They've done numerous [sciencedaily.com] studies [foxnews.com] that say you're wrong. Holding the phone is an additional distraction, but there is still a significant difference between talking on a cell (hands free or otherwise) and talking to a passenger. For one, your passenger can say "watch out!" if you lose focus and start to drift; your phone cannot. For another, people need to focus more on phone calls; the fidelity isn't as good on either end so they need to focus on hearing and being heard more than in an in person conversation. You know all those people who talk 20 decibels louder than normal on a cell, even though no recent cell phone benefits significantly from the additional volume? They've focused on the call (and being heard) so much that they forget to self-regulate. If they can't regulate the volume of their voice (a task related to the conversation), why do you think they'll be able to drive effectively?
  • by Anonymous Brave Guy (457657) on Friday October 02, 2009 @09:01AM (#29615647)

    It's illegal in the UK, and quite right too.

    Well, saying it's illegal is reasonable enough, but one could argue that it should be covered by general laws about driving without paying proper attention.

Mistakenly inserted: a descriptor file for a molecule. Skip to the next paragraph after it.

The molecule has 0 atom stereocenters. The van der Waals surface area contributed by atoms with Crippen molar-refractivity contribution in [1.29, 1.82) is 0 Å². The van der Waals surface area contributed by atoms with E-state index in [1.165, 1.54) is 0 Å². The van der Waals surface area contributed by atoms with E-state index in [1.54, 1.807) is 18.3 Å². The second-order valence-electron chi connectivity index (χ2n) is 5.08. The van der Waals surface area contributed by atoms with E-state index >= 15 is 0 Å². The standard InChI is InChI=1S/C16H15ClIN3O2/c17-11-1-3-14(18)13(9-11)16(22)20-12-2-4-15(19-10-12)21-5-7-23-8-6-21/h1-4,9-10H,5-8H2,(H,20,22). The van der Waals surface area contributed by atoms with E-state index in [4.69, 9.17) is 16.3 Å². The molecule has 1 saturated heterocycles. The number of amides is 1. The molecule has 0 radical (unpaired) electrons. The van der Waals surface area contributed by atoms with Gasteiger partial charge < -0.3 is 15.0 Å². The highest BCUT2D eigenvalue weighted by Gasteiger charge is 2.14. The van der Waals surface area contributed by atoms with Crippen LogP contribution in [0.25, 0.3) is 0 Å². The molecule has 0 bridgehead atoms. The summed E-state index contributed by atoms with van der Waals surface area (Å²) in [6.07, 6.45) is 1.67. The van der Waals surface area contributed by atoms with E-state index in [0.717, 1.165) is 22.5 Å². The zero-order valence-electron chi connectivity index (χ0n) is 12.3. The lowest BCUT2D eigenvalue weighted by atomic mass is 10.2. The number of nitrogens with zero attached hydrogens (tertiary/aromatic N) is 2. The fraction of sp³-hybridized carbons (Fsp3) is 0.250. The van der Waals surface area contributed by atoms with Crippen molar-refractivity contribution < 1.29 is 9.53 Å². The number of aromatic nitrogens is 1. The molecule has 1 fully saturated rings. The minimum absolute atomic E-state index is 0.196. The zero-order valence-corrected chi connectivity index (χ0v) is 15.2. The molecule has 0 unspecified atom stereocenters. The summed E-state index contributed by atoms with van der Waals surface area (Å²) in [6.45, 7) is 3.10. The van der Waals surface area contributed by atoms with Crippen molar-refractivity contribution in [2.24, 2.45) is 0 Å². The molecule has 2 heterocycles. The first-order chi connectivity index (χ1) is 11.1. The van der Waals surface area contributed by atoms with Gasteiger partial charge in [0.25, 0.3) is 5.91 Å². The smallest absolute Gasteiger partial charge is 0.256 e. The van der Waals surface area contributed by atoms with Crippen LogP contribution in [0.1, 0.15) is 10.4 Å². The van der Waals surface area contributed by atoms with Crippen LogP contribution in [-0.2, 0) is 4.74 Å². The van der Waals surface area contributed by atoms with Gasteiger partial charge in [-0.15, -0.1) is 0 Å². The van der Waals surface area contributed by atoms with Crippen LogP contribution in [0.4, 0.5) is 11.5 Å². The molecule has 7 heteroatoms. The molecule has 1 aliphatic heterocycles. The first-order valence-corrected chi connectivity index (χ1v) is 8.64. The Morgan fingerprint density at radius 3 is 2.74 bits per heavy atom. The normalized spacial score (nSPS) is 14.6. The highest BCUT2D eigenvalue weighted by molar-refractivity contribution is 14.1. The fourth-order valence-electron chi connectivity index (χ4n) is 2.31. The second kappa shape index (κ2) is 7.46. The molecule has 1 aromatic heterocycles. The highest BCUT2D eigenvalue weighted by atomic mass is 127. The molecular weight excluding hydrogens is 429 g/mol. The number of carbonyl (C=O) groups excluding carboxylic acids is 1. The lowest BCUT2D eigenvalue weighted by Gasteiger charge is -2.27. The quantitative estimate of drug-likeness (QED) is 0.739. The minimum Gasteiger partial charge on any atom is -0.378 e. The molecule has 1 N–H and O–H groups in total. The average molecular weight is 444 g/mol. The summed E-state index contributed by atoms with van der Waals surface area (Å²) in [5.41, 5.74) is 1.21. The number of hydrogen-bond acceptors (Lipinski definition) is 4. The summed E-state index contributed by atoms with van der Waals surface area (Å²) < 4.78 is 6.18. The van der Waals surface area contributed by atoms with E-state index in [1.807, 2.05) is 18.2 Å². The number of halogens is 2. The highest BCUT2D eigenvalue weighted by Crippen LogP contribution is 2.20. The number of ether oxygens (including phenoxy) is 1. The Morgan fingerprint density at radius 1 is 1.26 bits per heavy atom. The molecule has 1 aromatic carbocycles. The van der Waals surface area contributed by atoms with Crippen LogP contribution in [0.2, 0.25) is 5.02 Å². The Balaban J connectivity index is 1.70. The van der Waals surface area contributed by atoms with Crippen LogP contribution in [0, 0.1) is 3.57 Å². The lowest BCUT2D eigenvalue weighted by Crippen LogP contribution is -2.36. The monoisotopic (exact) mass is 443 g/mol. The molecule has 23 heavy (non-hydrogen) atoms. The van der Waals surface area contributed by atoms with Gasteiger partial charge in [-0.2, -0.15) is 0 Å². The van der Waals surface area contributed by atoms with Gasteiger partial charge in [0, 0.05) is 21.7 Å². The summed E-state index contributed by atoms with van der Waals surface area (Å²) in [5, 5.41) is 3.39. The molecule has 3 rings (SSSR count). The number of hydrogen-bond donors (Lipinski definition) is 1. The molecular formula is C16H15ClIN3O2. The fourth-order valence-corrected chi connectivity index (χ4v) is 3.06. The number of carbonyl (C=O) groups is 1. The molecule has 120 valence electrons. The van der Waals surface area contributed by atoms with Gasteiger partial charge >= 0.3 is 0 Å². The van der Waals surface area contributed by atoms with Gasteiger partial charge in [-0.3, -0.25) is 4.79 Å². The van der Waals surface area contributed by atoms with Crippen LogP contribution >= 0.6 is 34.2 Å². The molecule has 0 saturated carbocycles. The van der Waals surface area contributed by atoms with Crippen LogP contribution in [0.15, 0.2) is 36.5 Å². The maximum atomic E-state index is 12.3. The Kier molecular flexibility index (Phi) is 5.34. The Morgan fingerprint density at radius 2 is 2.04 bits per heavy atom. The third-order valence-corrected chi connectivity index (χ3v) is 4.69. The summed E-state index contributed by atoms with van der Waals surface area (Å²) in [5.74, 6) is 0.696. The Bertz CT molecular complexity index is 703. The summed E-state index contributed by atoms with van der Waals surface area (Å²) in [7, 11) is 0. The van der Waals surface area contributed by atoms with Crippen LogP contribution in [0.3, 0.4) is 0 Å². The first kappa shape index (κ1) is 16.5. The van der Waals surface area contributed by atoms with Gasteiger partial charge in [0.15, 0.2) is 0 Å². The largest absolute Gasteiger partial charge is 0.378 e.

The problem with making a specific law against using hand-held phones is that it led to a wave of advertising about how you should buy a hands-free kit to stay safe while you're driving. Some large advertising used literally those words.

    Unfortunately, statistically, using a hands-free kit is almost as dangerous as using a handheld kit, and the new law was used by advertisers to condone it.

    Final note to those who are about to reply and say that I'm wrong and you're much safer using a hands-free kit: please spare us. You are wrong, and the evidence is overwhelming. For a start, the same data that the British government used to justify the law banning handheld phones would support a ban on hands-free kit as well. Google is your friend. Please let's not have another ill-informed "I am a better driver than you" subthread. Thank you.

  • Re:Lame headline? (Score:3, Informative)

    by FlyingBishop (1293238) on Friday October 02, 2009 @09:01AM (#29615653)

    Um... Ok I'll bite... I think you have the symbols for "and" and "or" backwards [wikipedia.org]

    But other than that, you are quite right.

  • Re:Lame headline? (Score:2, Informative)

    by Anonymous Coward on Friday October 02, 2009 @09:04AM (#29615677)